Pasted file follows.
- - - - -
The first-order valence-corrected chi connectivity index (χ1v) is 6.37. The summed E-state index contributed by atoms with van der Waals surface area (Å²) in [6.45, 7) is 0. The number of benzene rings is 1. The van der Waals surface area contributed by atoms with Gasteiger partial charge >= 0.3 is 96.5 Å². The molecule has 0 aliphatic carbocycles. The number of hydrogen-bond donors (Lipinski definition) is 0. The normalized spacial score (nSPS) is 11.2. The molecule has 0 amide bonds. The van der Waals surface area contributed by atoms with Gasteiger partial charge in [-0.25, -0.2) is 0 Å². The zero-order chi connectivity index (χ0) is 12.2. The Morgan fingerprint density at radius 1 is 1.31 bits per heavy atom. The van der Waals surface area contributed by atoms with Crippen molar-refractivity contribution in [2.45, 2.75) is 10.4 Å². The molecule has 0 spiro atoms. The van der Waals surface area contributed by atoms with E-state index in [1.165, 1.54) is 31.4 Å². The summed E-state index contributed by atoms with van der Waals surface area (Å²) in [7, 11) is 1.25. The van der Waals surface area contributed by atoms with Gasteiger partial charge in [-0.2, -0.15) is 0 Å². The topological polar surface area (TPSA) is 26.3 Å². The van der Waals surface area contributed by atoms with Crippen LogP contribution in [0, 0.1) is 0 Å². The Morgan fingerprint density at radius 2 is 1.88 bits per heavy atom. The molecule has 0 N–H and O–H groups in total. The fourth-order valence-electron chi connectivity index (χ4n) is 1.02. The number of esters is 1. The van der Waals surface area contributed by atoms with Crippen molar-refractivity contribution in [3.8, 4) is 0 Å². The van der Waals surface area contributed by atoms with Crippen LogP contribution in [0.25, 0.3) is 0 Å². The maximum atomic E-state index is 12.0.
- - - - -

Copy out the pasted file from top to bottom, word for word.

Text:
The first-order valence-corrected chi connectivity index (χ1v) is 6.37. The summed E-state index contributed by atoms with van der Waals surface area (Å²) in [6.45, 7) is 0. The number of benzene rings is 1. The van der Waals surface area contributed by atoms with Gasteiger partial charge >= 0.3 is 96.5 Å². The molecule has 0 aliphatic carbocycles. The number of hydrogen-bond donors (Lipinski definition) is 0. The normalized spacial score (nSPS) is 11.2. The molecule has 0 amide bonds. The van der Waals surface area contributed by atoms with Gasteiger partial charge in [-0.25, -0.2) is 0 Å². The zero-order chi connectivity index (χ0) is 12.2. The Morgan fingerprint density at radius 1 is 1.31 bits per heavy atom. The van der Waals surface area contributed by atoms with Crippen molar-refractivity contribution in [2.45, 2.75) is 10.4 Å². The molecule has 0 spiro atoms. The van der Waals surface area contributed by atoms with E-state index in [1.165, 1.54) is 31.4 Å². The summed E-state index contributed by atoms with van der Waals surface area (Å²) in [7, 11) is 1.25. The van der Waals surface area contributed by atoms with Gasteiger partial charge in [-0.2, -0.15) is 0 Å². The topological polar surface area (TPSA) is 26.3 Å². The van der Waals surface area contributed by atoms with Crippen LogP contribution in [0, 0.1) is 0 Å². The Morgan fingerprint density at radius 2 is 1.88 bits per heavy atom. The molecule has 0 N–H and O–H groups in total. The fourth-order valence-electron chi connectivity index (χ4n) is 1.02. The number of esters is 1. The van der Waals surface area contributed by atoms with Crippen molar-refractivity contribution in [3.8, 4) is 0 Å². The van der Waals surface area contributed by atoms with Crippen LogP contribution in [0.25, 0.3) is 0 Å². The maximum atomic E-state index is 12.0.